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Congo munitions depot blasts killed at least 200, injured 1,500

Other News Materials 5 March 2012 18:20 (UTC +04:00)
Hospitals and clinics in the Republic of Congo on Monday issued an urgent appeal for donations of blood, after a series of blasts at a munitions depot in the capital Brazzaville killed at least 200 people and injured about 1,500, dpa reported.
Congo munitions depot blasts killed at least 200, injured 1,500

Hospitals and clinics in the Republic of Congo on Monday issued an urgent appeal for donations of blood, after a series of blasts at a munitions depot in the capital Brazzaville killed at least 200 people and injured about 1,500, dpa reported.

Medical staff have been overwhelmed by cases in the aftermath of the five explosions Sunday, which government officials said were probably caused by an electrical short-circuit.

Small blasts were heard into Monday as firefighters worked to prevent the fires reaching a second depot nearby, the official news agency reported.

Defence Minister Zacharie Bowao called doctors from across the country to Brazzaville hospitals, as local media reported that some of the injured had died due to a shortage of medical staff and resources.

Cabinet ministers gathered for emergency talks and President Denis Sassou N'Guesso addressed the nation, saying the country of 4.2 million had been hit by "an exceptional situation, a tragedy."

Sassou N'Guesso said 146 deaths had officially been recorded, with 1,500 people wounded.

Across the Congo River in neighbouring Democratic Republic of Congo, the United Nations-funded Radio Okapi quoted diplomatic sources as saying at least 200 people had died.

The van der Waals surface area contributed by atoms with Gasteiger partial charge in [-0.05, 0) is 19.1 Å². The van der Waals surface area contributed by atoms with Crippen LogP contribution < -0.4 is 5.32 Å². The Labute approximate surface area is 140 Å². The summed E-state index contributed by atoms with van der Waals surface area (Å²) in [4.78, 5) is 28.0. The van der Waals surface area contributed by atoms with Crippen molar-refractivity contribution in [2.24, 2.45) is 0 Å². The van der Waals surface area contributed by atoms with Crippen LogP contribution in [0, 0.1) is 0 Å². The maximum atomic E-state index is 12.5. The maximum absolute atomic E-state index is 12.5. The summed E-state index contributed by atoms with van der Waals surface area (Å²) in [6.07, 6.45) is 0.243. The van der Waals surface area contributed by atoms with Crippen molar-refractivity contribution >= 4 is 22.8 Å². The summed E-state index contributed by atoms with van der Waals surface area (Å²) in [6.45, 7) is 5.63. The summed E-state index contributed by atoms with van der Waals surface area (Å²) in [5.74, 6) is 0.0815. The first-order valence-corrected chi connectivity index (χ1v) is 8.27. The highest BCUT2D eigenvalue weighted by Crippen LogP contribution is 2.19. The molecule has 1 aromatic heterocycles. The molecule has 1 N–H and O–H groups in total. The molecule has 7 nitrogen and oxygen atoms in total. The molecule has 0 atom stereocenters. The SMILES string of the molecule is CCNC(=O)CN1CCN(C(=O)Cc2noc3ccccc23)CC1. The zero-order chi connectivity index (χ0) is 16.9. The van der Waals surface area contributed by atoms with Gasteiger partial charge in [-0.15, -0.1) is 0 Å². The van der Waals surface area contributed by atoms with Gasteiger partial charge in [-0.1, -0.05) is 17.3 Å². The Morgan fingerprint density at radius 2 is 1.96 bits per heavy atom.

Hospitals also indicated the number of dead was rising.

Among the dead were several Chinese workers with the Beijing Construction Engineering Group in the central African country, according to China's official Xinhua news agency.

The US and Britain expressed their condolences, and several nations, including France and Morocco, sent emergency aid on Monday.

International non-governmental organizations were meanwhile on the scene, among them the Mines Advisory Group (MAG), which has dealt with similar munitions depot explosions in other parts of Africa.

"The suffering and damage caused by these incidents underlines the importance of storing munitions safely and also the importance of providing states with the technical support that can enable them to do so," MAG said in a statement.

Sassou N'Guesso said many residents "had lost their homes and are homeless" in the blasts, which also destroyed shops, offices and parts of a market.

He said the government of the oil-producing nation would do all it could to provide assistance.

Troops have been deployed to guard smashed buildings and shops, and the president said there were reports of looting.

"I want to attract the attention of deviants who are trying to take advantage of the situation," Sassou N'Guesso said. "There will be consequences for their actions."

Following the explosions, officials in Kinshasa rushed to calm residents of the DR Congo capital, as some thought they were happening in the city while others believed a coup might have taken place in the neighbouring country.

A home video posted on YouTube showed buildings shaking and glass shattering in Kinshasa as a result of the blasts.

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